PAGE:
Bedales students have benefited from an enviable range of talks given by people whose work allows them a privileged insight into international affairs – Andrew Mitchell (now Minister for Overseas Development) and Sir Peter Wall (now Head of the British Army), for example. Tuesday’s Civics was such an occasion when Sir John Holmes gave us a tremendous insight into the complex world of humanitarian aid and the fraught area of intervention in other countries’ affairs. John’s experience with the Northern Ireland peace process, as ambassador in Portugal and Paris, and then in charge of the United Nations Emergency Relief operations gave him the ability to engage and enlighten an avid audience of students and staff: where does the doctrine of responsibility to protect begin and end? what difference to a country’s responsibilties might it make if its military intervention has been confined to the air? how did Rwanda change the consensus on intervention? how do you balance the twin imperatives of peace and justice in such a resolution like that of Northern Ireland? how to reform the UN? what are the limitations of moral outrage? We ended up with a vote on international intervention in Syria; happily – and not least because John had outlined the context with such clarity – the vote was a resounding NO!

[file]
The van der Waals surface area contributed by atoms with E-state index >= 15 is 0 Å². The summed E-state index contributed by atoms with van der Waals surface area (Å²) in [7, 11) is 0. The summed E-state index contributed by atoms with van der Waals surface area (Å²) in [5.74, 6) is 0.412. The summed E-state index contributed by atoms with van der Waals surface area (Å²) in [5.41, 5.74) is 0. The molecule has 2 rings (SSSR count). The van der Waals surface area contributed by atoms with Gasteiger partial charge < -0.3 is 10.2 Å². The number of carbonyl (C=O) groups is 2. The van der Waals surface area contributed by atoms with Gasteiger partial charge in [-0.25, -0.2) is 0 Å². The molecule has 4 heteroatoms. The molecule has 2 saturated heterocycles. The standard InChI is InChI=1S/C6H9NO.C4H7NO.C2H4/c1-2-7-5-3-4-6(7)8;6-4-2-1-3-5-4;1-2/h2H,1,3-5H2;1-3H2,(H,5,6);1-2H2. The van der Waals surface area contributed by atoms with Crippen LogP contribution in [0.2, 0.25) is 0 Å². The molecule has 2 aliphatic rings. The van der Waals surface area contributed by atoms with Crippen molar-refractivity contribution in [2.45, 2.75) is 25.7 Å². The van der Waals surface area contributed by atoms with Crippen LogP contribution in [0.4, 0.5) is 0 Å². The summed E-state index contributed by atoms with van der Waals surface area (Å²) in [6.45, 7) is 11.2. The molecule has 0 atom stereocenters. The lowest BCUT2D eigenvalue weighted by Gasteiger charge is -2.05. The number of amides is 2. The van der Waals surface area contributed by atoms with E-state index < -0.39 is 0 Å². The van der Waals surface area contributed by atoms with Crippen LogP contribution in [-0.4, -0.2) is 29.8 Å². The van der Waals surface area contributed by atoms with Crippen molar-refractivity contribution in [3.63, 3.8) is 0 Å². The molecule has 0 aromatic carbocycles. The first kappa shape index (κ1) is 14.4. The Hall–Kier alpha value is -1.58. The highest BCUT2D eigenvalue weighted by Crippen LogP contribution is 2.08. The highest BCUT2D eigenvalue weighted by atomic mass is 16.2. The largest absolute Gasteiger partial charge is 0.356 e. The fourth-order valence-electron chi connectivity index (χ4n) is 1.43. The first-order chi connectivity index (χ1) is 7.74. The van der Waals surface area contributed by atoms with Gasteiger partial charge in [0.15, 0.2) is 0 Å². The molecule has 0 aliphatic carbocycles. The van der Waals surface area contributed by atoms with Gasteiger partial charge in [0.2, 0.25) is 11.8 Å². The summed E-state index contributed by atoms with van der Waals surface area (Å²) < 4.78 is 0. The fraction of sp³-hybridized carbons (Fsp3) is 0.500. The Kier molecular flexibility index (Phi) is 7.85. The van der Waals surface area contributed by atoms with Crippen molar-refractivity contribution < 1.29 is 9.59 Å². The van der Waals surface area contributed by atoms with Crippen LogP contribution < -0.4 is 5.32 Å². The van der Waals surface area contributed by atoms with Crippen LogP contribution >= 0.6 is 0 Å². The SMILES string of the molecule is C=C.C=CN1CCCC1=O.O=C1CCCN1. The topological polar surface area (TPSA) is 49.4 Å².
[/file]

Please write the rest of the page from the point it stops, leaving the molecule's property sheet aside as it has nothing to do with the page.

By Keith Budge, Headmaster, Bedales School
Bedales School is one of the UK’s top independent private co-education boarding schools. Bedales comprises three schools situated in Steep, near Petersfield, Hampshire: Dunannie (ages 3–8), Dunhurst (ages 8–13) and Bedales itself (ages 13–18). Established in 1893 Bedales School puts emphasis on the Arts, Sciences, voluntary service, pastoral care, and listening to students’ views. Bedales is acclaimed for its drama, theatre, art and music. The Headmaster is Keith Budge.